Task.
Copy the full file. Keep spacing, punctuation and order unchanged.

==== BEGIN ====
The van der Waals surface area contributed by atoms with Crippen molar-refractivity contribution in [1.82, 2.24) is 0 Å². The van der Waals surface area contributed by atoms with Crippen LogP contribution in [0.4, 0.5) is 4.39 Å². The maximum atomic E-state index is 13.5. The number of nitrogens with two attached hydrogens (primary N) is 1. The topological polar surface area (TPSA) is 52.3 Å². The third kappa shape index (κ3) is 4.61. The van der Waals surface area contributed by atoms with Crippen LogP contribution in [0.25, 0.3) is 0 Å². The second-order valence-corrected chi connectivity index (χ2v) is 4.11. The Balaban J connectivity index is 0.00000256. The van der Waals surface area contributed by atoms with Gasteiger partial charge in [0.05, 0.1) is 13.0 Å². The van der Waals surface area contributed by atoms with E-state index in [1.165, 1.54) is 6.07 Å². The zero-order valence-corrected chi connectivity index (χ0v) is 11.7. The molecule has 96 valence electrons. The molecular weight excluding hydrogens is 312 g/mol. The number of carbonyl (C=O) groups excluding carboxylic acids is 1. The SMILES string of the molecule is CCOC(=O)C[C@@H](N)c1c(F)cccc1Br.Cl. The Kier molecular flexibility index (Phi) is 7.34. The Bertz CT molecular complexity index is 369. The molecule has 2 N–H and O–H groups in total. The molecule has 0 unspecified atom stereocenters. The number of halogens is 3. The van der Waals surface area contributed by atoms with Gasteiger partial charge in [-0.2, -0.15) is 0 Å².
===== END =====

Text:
The van der Waals surface area contributed by atoms with Crippen molar-refractivity contribution in [1.82, 2.24) is 0 Å². The van der Waals surface area contributed by atoms with Crippen LogP contribution in [0.4, 0.5) is 4.39 Å². The maximum atomic E-state index is 13.5. The number of nitrogens with two attached hydrogens (primary N) is 1. The topological polar surface area (TPSA) is 52.3 Å². The third kappa shape index (κ3) is 4.61. The van der Waals surface area contributed by atoms with Crippen LogP contribution in [0.25, 0.3) is 0 Å². The second-order valence-corrected chi connectivity index (χ2v) is 4.11. The Balaban J connectivity index is 0.00000256. The van der Waals surface area contributed by atoms with Gasteiger partial charge in [0.05, 0.1) is 13.0 Å². The van der Waals surface area contributed by atoms with E-state index in [1.165, 1.54) is 6.07 Å². The zero-order valence-corrected chi connectivity index (χ0v) is 11.7. The molecule has 96 valence electrons. The molecular weight excluding hydrogens is 312 g/mol. The number of carbonyl (C=O) groups excluding carboxylic acids is 1. The SMILES string of the molecule is CCOC(=O)C[C@@H](N)c1c(F)cccc1Br.Cl. The Kier molecular flexibility index (Phi) is 7.34. The Bertz CT molecular complexity index is 369. The molecule has 2 N–H and O–H groups in total. The molecule has 0 unspecified atom stereocenters. The number of halogens is 3. The van der Waals surface area contributed by atoms with Gasteiger partial charge in [-0.2, -0.15) is 0 Å².